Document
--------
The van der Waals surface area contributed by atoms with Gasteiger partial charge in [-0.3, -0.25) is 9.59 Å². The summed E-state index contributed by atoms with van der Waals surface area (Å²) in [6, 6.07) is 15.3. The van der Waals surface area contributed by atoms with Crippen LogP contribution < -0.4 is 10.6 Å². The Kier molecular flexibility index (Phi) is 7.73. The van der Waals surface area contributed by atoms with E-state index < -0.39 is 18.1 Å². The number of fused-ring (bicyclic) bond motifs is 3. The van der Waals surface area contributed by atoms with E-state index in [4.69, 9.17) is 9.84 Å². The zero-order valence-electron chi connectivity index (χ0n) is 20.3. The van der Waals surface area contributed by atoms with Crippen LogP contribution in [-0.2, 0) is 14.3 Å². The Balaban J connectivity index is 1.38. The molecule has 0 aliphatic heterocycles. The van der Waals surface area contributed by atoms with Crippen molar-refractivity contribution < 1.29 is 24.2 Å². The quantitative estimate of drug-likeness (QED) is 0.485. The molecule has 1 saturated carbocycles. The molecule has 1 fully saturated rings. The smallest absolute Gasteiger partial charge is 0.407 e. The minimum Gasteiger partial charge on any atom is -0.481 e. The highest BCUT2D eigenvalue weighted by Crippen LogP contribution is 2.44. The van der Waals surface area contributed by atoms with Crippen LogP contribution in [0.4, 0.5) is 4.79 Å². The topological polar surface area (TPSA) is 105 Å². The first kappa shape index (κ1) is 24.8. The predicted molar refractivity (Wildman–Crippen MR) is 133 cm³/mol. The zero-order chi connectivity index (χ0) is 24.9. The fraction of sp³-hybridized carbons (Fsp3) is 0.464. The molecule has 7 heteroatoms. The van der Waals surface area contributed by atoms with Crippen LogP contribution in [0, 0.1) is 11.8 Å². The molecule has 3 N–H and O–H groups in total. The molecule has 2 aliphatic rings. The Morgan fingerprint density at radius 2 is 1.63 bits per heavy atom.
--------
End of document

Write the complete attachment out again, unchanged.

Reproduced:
The van der Waals surface area contributed by atoms with Gasteiger partial charge in [-0.3, -0.25) is 9.59 Å². The summed E-state index contributed by atoms with van der Waals surface area (Å²) in [6, 6.07) is 15.3. The van der Waals surface area contributed by atoms with Crippen LogP contribution < -0.4 is 10.6 Å². The Kier molecular flexibility index (Phi) is 7.73. The van der Waals surface area contributed by atoms with E-state index < -0.39 is 18.1 Å². The number of fused-ring (bicyclic) bond motifs is 3. The van der Waals surface area contributed by atoms with E-state index in [4.69, 9.17) is 9.84 Å². The zero-order valence-electron chi connectivity index (χ0n) is 20.3. The van der Waals surface area contributed by atoms with Crippen LogP contribution in [-0.2, 0) is 14.3 Å². The Balaban J connectivity index is 1.38. The molecule has 0 aliphatic heterocycles. The van der Waals surface area contributed by atoms with Crippen molar-refractivity contribution < 1.29 is 24.2 Å². The quantitative estimate of drug-likeness (QED) is 0.485. The molecule has 1 saturated carbocycles. The molecule has 1 fully saturated rings. The smallest absolute Gasteiger partial charge is 0.407 e. The minimum Gasteiger partial charge on any atom is -0.481 e. The highest BCUT2D eigenvalue weighted by Crippen LogP contribution is 2.44. The van der Waals surface area contributed by atoms with Crippen LogP contribution in [0.4, 0.5) is 4.79 Å². The topological polar surface area (TPSA) is 105 Å². The first kappa shape index (κ1) is 24.8. The predicted molar refractivity (Wildman–Crippen MR) is 133 cm³/mol. The zero-order chi connectivity index (χ0) is 24.9. The fraction of sp³-hybridized carbons (Fsp3) is 0.464. The molecule has 7 heteroatoms. The van der Waals surface area contributed by atoms with Crippen LogP contribution in [0, 0.1) is 11.8 Å². The molecule has 3 N–H and O–H groups in total. The molecule has 2 aliphatic rings. The Morgan fingerprint density at radius 2 is 1.63 bits per heavy atom.